Well our city was a small city, but it was a tourist town. So we had well over one hundred motels and hotels in it and there was no way I could call them all. So I got as much information as I could out of her, and then we hung up and I told my dispatchers what I had and they said, “Well, there’s nothing we’re going to be able to do to help him.” And I said, “Yeah, there is. We’re not going to let him die.” And I just took a moment, just a beat to say, “All right, Father, this is Your call. And if You want me to help this young man, I need to know where he is. And I know that You know.”
Well, it came to me there’s one side of town where there are some cheaper hotels, and I thought, “OK, this kid is a college student; he’s not going to have a lot of money. So let me check a couple of those Well, I called one of them, and the first one I called did have somebody registered in a group with his first name. So we immediately sent officers over there. And I just kept listening to see if God had anything else to tell me.
Well, the name of a different motel kept coming to me. But because we’d already sent the officers, I hadn’t called it yet. Well, once they got there, they called in over the radio and said that he was not the young man in the group. So at that point, I called the motel where the name had been just kind of tapping me on the shoulder. And they did have somebody with his first name and he’d checked in on his own, which actually made more sense. And they were able to give me a last name and a date of birth, which enabled me to check him in a computer and find his driver’s license, which showed me that his hometown was about ten miles south of where we were. So that all kind of made sense.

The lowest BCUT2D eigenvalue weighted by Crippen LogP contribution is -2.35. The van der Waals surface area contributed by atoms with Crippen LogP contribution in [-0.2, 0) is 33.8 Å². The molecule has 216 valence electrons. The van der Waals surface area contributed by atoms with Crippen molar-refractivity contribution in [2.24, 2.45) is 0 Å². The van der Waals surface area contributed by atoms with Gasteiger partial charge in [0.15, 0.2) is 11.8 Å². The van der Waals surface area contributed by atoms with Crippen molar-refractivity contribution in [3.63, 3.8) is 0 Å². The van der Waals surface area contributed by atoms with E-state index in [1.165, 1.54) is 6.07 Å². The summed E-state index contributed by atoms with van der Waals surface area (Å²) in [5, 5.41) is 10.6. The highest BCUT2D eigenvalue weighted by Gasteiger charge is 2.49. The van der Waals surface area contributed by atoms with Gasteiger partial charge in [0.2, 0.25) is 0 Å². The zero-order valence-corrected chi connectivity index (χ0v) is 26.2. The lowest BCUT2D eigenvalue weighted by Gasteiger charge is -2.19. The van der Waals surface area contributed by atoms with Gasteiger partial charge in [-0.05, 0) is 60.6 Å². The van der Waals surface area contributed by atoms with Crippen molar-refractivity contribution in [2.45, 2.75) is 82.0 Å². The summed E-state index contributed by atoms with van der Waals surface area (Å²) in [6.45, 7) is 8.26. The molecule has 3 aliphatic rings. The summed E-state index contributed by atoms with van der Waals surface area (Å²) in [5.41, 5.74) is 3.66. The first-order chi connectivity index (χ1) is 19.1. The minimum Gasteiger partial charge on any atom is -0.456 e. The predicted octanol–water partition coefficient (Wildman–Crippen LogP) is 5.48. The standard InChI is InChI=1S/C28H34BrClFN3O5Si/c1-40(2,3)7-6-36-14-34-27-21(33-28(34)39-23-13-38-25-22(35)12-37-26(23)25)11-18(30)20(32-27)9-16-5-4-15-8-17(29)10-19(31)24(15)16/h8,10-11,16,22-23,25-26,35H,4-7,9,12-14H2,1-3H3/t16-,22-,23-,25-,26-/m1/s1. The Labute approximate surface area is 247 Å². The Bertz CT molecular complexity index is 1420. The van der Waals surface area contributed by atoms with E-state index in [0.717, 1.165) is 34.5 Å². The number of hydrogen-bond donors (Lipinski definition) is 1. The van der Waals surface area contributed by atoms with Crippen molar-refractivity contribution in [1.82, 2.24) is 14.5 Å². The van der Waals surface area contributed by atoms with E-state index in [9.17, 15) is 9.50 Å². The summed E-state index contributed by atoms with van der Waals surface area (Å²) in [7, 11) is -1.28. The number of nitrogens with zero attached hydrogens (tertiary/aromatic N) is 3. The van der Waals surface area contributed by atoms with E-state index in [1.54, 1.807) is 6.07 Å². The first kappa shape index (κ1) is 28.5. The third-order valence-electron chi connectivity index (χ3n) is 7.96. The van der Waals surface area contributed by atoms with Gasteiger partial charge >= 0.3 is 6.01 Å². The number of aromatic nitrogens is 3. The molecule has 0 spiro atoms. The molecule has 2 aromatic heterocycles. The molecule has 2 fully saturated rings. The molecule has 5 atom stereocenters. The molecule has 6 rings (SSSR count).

Well, about the same time I got this information, my officer called in and he said, “Well, did you get any more information?” And I told him what I had and he said, “OK, that’s him.” My officer had talked to our original reporting party and had been able to get a little bit more information from her. And it matched. So at that point, we dispatched fire, ambulance ,and our officers Code 3, which is your lights and sirens to that particular hotel, and we did find him and were able to save him. The paramedics told me later, if we’d been 20 minutes later, he’d have been gone.
Wow. What did you take forward from that experience? What was the takeaway for you or the lesson?
Just that any time we need to if we just get our human reasoning out of the way and ask God and then listen and expect an answer, we get one. And it doesn’t just bless us, it blesses everybody.
I love that you had such an expectation that you would have exactly what you needed, and to me, that points to a pretty unique perspective on God. And this comes from your study of Christian Science. Have you been a Christian Scientist your whole life?
That was the best gift my mother ever gave me.
And how has your understanding of God kind of developed over the years? And how did your job doing this dispatching help you develop that understanding?